The fires — two of them — tore through the apartments in the dark early Friday. One man awoke to smoke in his bedroom, then found flames in the living room and decided to jump from the balcony. Others did the same. One woman worried the fall would be worse than the fire, only to be encouraged by a 14-year-old boy on the ground.
“Come on, baby,” Antonio Senior told the woman. “Just jump. I got you.”
He caught her moments before the building off U.S. 78 in DeKalb County collapsed.
As the harrowing details emerge about the mysterious blaze, one fact about the situation is raising questions: when DeKalb County firefighters arrived to 13Ten apartments, they couldn’t find a fire hydrant with enough pressure and had to locate another water source.
“Because the apartment complex’s private fire hydrants appeared to have low pressure, DeKalb County Fire Rescue hooked supply-line hoses to the county’s water main and hydrant system on Juliette Road,” county spokesman Andrew Cauthen said in an email. “DeKalb County Fire Rescue is examining the complex’s private hydrant system and records to ensure the system has been properly maintained and serviced.”
The case highlights an old issue. Fire hydrants in Georgia are owned either by the local governments or by private companies, and it’s the owners’ responsibility to keep them maintained. A message left for the manager of the apartment complex wasn’t immediately returned Friday.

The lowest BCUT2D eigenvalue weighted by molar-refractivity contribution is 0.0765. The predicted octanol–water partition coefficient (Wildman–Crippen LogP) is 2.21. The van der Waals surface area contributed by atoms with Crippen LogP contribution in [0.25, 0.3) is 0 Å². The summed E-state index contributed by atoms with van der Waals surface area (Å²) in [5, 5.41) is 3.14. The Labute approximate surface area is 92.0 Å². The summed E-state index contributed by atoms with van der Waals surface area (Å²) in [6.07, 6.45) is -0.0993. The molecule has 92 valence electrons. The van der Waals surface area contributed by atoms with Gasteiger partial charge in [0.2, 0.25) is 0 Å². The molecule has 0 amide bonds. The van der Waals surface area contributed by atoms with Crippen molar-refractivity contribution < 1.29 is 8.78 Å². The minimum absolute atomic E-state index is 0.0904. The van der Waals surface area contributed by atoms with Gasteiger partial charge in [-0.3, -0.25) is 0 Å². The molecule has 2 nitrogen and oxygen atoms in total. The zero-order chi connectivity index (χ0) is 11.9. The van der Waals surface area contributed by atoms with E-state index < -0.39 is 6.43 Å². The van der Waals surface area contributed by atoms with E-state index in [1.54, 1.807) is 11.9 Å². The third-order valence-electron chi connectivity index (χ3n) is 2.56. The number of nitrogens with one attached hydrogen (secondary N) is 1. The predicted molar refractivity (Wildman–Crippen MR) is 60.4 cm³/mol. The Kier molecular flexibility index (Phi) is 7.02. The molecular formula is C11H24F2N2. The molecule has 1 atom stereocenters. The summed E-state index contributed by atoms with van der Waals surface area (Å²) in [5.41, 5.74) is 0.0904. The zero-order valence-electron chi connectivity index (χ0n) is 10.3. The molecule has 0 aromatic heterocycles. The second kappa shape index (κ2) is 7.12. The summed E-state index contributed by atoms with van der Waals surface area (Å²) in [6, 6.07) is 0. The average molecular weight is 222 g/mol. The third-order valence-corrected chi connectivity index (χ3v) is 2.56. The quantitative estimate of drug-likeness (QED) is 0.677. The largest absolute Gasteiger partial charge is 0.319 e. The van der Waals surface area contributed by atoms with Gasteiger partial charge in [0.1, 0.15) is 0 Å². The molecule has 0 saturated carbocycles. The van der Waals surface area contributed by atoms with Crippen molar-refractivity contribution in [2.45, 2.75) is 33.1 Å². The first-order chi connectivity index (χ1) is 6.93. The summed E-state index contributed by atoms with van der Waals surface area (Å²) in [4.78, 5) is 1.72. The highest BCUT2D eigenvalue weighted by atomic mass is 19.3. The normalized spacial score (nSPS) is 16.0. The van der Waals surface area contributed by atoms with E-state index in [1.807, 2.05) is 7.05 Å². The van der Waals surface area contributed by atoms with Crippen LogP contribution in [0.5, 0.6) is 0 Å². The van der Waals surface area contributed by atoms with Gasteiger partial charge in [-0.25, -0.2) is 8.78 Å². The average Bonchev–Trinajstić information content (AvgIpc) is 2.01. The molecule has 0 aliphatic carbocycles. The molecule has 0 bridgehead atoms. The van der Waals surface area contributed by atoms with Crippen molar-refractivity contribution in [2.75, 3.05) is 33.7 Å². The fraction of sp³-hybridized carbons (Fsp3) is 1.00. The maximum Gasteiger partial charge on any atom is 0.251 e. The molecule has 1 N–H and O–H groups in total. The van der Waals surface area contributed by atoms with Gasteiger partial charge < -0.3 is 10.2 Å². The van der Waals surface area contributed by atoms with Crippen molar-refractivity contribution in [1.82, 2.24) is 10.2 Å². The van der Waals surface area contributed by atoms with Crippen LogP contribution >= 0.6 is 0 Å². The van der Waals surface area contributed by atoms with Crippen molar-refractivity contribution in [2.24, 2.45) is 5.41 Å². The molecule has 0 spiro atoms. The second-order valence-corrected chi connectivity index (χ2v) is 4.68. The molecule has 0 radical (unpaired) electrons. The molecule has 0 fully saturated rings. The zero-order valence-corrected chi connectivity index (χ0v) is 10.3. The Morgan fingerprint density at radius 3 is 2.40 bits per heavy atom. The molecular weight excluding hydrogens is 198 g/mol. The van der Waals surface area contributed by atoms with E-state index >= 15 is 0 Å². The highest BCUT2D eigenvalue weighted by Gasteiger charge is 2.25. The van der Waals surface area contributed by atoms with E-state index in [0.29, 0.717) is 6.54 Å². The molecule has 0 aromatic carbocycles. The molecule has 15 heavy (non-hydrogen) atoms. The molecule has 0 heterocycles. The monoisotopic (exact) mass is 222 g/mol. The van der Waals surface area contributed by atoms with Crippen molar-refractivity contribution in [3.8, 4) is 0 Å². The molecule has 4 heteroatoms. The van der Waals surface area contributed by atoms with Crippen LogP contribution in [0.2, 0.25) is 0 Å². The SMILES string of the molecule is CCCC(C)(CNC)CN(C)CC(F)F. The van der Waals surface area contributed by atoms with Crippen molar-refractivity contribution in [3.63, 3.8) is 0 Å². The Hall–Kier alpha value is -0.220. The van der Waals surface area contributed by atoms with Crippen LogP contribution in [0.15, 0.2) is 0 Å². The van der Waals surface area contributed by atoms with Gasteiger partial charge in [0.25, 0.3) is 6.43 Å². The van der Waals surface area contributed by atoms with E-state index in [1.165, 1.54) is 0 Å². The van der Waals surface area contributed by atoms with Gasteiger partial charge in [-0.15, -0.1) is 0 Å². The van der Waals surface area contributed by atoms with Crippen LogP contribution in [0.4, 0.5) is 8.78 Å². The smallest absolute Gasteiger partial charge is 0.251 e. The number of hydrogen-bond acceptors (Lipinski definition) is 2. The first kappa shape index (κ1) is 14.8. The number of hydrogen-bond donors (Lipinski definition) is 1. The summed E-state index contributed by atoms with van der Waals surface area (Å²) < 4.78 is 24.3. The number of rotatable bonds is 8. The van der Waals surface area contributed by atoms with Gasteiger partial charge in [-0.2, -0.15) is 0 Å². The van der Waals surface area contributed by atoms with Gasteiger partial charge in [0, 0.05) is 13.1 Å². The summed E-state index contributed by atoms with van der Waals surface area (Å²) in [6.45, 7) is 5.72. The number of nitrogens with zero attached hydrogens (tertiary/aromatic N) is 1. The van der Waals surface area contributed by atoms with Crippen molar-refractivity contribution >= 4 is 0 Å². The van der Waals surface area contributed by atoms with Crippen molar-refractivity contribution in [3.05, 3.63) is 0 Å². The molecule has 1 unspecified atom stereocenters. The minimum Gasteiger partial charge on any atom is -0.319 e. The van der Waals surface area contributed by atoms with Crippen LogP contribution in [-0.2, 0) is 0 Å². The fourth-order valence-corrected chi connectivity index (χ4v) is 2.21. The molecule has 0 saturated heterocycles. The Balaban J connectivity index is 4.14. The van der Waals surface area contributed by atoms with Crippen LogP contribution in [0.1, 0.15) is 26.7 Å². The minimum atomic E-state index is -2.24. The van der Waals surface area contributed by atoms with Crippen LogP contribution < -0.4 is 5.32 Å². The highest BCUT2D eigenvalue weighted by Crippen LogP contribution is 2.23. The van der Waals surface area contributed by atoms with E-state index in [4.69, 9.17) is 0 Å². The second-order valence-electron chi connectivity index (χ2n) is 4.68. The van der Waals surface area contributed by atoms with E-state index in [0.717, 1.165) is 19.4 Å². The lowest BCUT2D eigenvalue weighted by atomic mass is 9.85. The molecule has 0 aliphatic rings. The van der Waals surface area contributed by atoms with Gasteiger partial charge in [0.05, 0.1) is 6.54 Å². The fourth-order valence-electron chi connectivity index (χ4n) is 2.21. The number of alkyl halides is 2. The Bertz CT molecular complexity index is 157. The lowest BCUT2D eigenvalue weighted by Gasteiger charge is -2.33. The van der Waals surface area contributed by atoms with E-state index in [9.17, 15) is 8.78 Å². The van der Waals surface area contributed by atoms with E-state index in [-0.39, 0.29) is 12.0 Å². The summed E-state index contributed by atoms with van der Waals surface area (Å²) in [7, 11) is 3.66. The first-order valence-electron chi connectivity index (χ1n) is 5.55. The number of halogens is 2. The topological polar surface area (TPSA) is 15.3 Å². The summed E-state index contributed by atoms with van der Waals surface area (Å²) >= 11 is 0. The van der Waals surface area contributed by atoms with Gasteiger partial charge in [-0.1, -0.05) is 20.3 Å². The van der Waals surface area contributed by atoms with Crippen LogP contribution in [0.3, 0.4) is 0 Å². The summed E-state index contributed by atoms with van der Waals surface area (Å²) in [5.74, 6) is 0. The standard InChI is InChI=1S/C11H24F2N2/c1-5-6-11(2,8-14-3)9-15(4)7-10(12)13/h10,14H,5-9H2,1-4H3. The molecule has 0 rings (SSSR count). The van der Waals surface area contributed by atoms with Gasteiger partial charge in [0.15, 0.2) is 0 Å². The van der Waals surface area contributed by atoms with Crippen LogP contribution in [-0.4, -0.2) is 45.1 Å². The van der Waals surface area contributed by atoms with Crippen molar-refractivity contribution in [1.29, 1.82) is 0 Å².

Andy Lovejoy, president of Marietta-based Civil Engineering Consultants, Inc., which tests hydrants for governments and businesses, said problems tend to arise when hydrants aren’t tested or used for a while. He said experts recommend testing at least every year.
“They don’t get exercise,” he said. “Think about being in bed all day and you get up and don’t move very well.”
In 2015, the DeKalb officials embarked on a project to color-code all of the government-owned hydrants so firefighters could simply look at them to determine the water pressure. The idea was to save valuable time for firefighters in intense moments.
“Obviously, fire hydrants are our lifelines,” fire chief Darnell Fullum was quoted saying at the time in The Champion newspaper.
The challenges can be greater with private hydrants. In addition to inactivity and lax maintenance, Lovejoy said problems occur when the water system doesn’t have enough capacity. Hydrants at a high elevation or with persistent leaks can also create problems, he said. It isn’t yet clear what caused the issues Friday.
Whatever the cause, the situation led firefighters to search for water during a wild, fast-moving blaze.
It took more than 30 firefighters to put it out, Capt. Eric Jackson told Channel 2 Action News.
At least two people were hurt and multiple people were displaced in the fire, which sent the second and third floors crashing onto the first. The Red Cross of Georgia is helping affected residents with lodging, food and clothing.
Christopher Jones was woken up to booming and crackling.
When he opened the bedroom door, smoke came pouring into his room, and he decided to jump from the second floor.
“It hurt my left ankle, but I’m alive,” Jones said.
Moments later, Jones saw the woman plunge from her balcony into the boy’s arms. He was amazed Antonio pulled it off.
Antonio seemed amazed, too. After all, the 14-year-old boy who turns 15 next week, managed to help in a time when even the fire hydrants didn’t.
“First thing out of my mind is save these people. Right now,” he said, recalling the moment when the woman fell to him. “She was scared. She was shaking and said, ‘Thank you! Thank you!’”
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